The proposed development site is an area of grassland covering 6.8 acres which is located on the western edge of the existing Newton Longville settlement area.
The site is located immediately south of Whaddon Road with existing residential properties in Whaddon Road, Lower End and Westbrook End situated at its eastern boundary. Existing residential properties are also located to the north of the site on the opposite side of Whaddon Road, while further grassland and farmland border the site to the west and south.
The development plan for the area is the Aylesbury Vale District Local Plan, which was adopted in 2007.
The housing supply policies within the adopted Local Plan are now out of date and work on a replacement, referred to as the Vale of Aylesbury Local Plan, is only at a very early stage. In these circumstances, the Government’s National Planning Policy Framework (NPPF) prescribes that development proposals should be approved unless any adverse effects of doing so would significantly and demonstrably outweigh the benefits, when assessed against the Framework as a whole.
Aylesbury Vale District Council has employed an interim approach to meeting housing needs in the District whilst work is completed on the Vale of Aylesbury Local Plan, which utilises 2011 based Government Household Projections as a provisional requirement. Progress against this target will be a material consideration in the determination of planning applications in the absence of an up-to-date Local Plan, and all development proposals will need to be considered on their own merits.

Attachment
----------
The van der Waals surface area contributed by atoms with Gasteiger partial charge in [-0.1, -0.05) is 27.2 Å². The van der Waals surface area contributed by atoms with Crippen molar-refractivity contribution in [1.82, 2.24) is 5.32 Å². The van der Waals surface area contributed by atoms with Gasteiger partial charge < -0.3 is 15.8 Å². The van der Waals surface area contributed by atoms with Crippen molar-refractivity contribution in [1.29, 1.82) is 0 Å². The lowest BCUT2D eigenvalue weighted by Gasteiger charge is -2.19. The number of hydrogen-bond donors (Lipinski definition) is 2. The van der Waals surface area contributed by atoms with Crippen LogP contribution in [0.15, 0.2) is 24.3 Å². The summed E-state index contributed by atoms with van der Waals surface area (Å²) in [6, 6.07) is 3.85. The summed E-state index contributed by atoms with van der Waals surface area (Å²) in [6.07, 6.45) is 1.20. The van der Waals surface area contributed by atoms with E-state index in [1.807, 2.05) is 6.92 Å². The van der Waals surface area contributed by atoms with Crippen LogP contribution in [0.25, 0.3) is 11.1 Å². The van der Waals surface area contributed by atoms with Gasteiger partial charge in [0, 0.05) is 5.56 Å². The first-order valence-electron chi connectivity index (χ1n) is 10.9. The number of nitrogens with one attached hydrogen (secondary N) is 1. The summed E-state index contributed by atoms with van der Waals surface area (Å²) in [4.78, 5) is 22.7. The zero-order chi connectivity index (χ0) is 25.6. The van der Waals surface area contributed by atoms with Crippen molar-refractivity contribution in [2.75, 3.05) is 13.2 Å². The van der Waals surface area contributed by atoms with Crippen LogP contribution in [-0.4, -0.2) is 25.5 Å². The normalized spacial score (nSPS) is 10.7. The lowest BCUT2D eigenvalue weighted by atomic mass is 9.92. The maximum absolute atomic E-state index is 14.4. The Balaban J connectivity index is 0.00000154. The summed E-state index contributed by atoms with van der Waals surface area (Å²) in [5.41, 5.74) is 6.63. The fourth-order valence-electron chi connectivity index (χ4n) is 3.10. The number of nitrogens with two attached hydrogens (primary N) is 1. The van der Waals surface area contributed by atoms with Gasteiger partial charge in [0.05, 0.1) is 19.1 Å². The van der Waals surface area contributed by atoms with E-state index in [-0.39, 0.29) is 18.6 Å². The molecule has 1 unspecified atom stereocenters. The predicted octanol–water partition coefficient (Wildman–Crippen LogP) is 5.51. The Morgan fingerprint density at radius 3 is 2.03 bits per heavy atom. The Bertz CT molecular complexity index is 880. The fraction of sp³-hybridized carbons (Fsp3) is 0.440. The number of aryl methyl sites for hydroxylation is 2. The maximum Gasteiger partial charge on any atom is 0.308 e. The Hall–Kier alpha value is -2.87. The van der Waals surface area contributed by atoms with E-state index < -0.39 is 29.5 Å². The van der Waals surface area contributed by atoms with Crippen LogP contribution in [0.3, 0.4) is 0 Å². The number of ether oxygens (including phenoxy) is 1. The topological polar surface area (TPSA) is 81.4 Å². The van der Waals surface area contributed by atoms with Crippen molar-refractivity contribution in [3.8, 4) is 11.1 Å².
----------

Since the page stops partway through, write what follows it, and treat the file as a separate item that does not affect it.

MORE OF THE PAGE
A Strategic Housing Land Availability Assessment (SHLAA) was undertaken by Aylesbury Vale District Council in 2013. This identified the Whaddon Road site as suitable for development, with it having no significant constraints and being well related to the built form of Newton Longville. The site is also considered to be sympathetic to wider landscape views of the setting of the village. The SHLAA will also be a material consideration in the determination of a planning application for the site.
Before we start designing a new scheme, we complete an assessment of the site and the surrounding area as they are at the moment. We record those features we will need to take into account in our design. All of the relevant considerations, whether they fix the way our scheme will have to be designed or give us a real opportunity to make the most of a particular feature, are shown here.
This plan shows how the characteristics of the site and its surroundings are being taken into consideration.
An Ecological Appraisal was completed at the site in May 2013, and this highlighted an area of grassland in the northern section of the site as being of potential ecological value. A further botanical survey (September 2013) identified this as species-rich grassland of a type which is now very uncommon in Aylesbury Vale. The decision has therefore been taken to preserve this northern section of grassland in its current state.